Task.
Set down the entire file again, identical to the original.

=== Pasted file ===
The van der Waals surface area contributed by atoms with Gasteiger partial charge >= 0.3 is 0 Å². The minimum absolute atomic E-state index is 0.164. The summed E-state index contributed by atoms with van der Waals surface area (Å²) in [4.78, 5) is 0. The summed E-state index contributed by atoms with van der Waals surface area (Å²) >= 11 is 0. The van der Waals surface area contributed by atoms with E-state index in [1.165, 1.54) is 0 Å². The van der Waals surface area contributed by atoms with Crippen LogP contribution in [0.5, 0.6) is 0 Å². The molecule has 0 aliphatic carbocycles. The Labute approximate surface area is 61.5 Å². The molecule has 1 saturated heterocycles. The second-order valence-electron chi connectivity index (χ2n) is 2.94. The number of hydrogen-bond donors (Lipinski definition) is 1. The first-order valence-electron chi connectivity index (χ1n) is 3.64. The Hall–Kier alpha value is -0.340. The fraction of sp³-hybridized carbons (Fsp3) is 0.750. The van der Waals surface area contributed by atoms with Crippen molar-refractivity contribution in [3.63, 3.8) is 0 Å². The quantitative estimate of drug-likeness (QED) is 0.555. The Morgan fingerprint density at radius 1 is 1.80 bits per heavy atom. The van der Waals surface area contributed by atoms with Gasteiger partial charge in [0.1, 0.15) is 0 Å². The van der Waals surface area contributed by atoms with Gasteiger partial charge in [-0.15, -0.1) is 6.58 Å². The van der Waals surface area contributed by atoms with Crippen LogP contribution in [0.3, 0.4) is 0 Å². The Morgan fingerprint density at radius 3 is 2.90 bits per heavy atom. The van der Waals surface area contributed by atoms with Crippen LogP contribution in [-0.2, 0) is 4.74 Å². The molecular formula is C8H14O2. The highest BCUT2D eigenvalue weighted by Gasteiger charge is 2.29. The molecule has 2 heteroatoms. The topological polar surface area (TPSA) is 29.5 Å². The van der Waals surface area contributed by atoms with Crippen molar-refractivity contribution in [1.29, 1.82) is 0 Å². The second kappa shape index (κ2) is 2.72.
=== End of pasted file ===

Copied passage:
The van der Waals surface area contributed by atoms with Gasteiger partial charge >= 0.3 is 0 Å². The minimum absolute atomic E-state index is 0.164. The summed E-state index contributed by atoms with van der Waals surface area (Å²) in [4.78, 5) is 0. The summed E-state index contributed by atoms with van der Waals surface area (Å²) >= 11 is 0. The van der Waals surface area contributed by atoms with E-state index in [1.165, 1.54) is 0 Å². The van der Waals surface area contributed by atoms with Crippen LogP contribution in [0.5, 0.6) is 0 Å². The molecule has 0 aliphatic carbocycles. The Labute approximate surface area is 61.5 Å². The molecule has 1 saturated heterocycles. The second-order valence-electron chi connectivity index (χ2n) is 2.94. The number of hydrogen-bond donors (Lipinski definition) is 1. The first-order valence-electron chi connectivity index (χ1n) is 3.64. The Hall–Kier alpha value is -0.340. The fraction of sp³-hybridized carbons (Fsp3) is 0.750. The van der Waals surface area contributed by atoms with Crippen molar-refractivity contribution in [3.63, 3.8) is 0 Å². The quantitative estimate of drug-likeness (QED) is 0.555. The Morgan fingerprint density at radius 1 is 1.80 bits per heavy atom. The van der Waals surface area contributed by atoms with Gasteiger partial charge in [0.1, 0.15) is 0 Å². The van der Waals surface area contributed by atoms with Gasteiger partial charge in [-0.15, -0.1) is 6.58 Å². The van der Waals surface area contributed by atoms with Crippen LogP contribution in [0.3, 0.4) is 0 Å². The Morgan fingerprint density at radius 3 is 2.90 bits per heavy atom. The van der Waals surface area contributed by atoms with Crippen LogP contribution in [-0.2, 0) is 4.74 Å². The molecular formula is C8H14O2. The highest BCUT2D eigenvalue weighted by Gasteiger charge is 2.29. The molecule has 2 heteroatoms. The topological polar surface area (TPSA) is 29.5 Å². The van der Waals surface area contributed by atoms with Crippen molar-refractivity contribution in [1.29, 1.82) is 0 Å². The second kappa shape index (κ2) is 2.72.